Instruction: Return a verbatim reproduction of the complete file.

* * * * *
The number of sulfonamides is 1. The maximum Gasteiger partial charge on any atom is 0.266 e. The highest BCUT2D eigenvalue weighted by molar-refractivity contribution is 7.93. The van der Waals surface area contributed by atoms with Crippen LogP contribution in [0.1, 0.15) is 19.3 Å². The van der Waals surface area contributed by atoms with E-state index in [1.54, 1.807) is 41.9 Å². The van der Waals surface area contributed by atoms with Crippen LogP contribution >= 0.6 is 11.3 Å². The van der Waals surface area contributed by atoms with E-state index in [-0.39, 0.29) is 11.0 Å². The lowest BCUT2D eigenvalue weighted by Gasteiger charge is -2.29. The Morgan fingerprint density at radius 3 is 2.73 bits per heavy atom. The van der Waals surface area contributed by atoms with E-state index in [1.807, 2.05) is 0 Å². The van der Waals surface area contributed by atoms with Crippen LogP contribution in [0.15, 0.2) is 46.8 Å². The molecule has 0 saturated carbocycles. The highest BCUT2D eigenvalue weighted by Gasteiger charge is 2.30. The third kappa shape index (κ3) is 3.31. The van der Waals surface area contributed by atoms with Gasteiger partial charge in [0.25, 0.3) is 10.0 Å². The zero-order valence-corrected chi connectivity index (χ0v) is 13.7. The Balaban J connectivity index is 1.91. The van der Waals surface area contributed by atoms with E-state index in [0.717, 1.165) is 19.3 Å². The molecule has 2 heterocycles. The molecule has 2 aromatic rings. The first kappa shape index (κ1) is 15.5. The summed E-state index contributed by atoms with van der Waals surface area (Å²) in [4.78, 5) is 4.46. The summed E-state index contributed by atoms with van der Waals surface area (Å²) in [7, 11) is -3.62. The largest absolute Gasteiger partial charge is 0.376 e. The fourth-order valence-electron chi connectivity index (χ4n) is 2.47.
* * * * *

The number of sulfonamides is 1. The maximum Gasteiger partial charge on any atom is 0.266 e. The highest BCUT2D eigenvalue weighted by molar-refractivity contribution is 7.93. The van der Waals surface area contributed by atoms with Crippen LogP contribution in [0.1, 0.15) is 19.3 Å². The van der Waals surface area contributed by atoms with E-state index in [1.54, 1.807) is 41.9 Å². The van der Waals surface area contributed by atoms with Crippen LogP contribution >= 0.6 is 11.3 Å². The van der Waals surface area contributed by atoms with E-state index in [-0.39, 0.29) is 11.0 Å². The lowest BCUT2D eigenvalue weighted by Gasteiger charge is -2.29. The Morgan fingerprint density at radius 3 is 2.73 bits per heavy atom. The van der Waals surface area contributed by atoms with E-state index in [1.807, 2.05) is 0 Å². The van der Waals surface area contributed by atoms with Crippen LogP contribution in [0.15, 0.2) is 46.8 Å². The molecule has 0 saturated carbocycles. The highest BCUT2D eigenvalue weighted by Gasteiger charge is 2.30. The third kappa shape index (κ3) is 3.31. The van der Waals surface area contributed by atoms with Gasteiger partial charge in [0.25, 0.3) is 10.0 Å². The zero-order valence-corrected chi connectivity index (χ0v) is 13.7. The Balaban J connectivity index is 1.91. The van der Waals surface area contributed by atoms with E-state index in [0.717, 1.165) is 19.3 Å². The molecule has 2 heterocycles. The molecule has 2 aromatic rings. The first kappa shape index (κ1) is 15.5. The summed E-state index contributed by atoms with van der Waals surface area (Å²) in [4.78, 5) is 4.46. The summed E-state index contributed by atoms with van der Waals surface area (Å²) in [7, 11) is -3.62. The largest absolute Gasteiger partial charge is 0.376 e. The fourth-order valence-electron chi connectivity index (χ4n) is 2.47.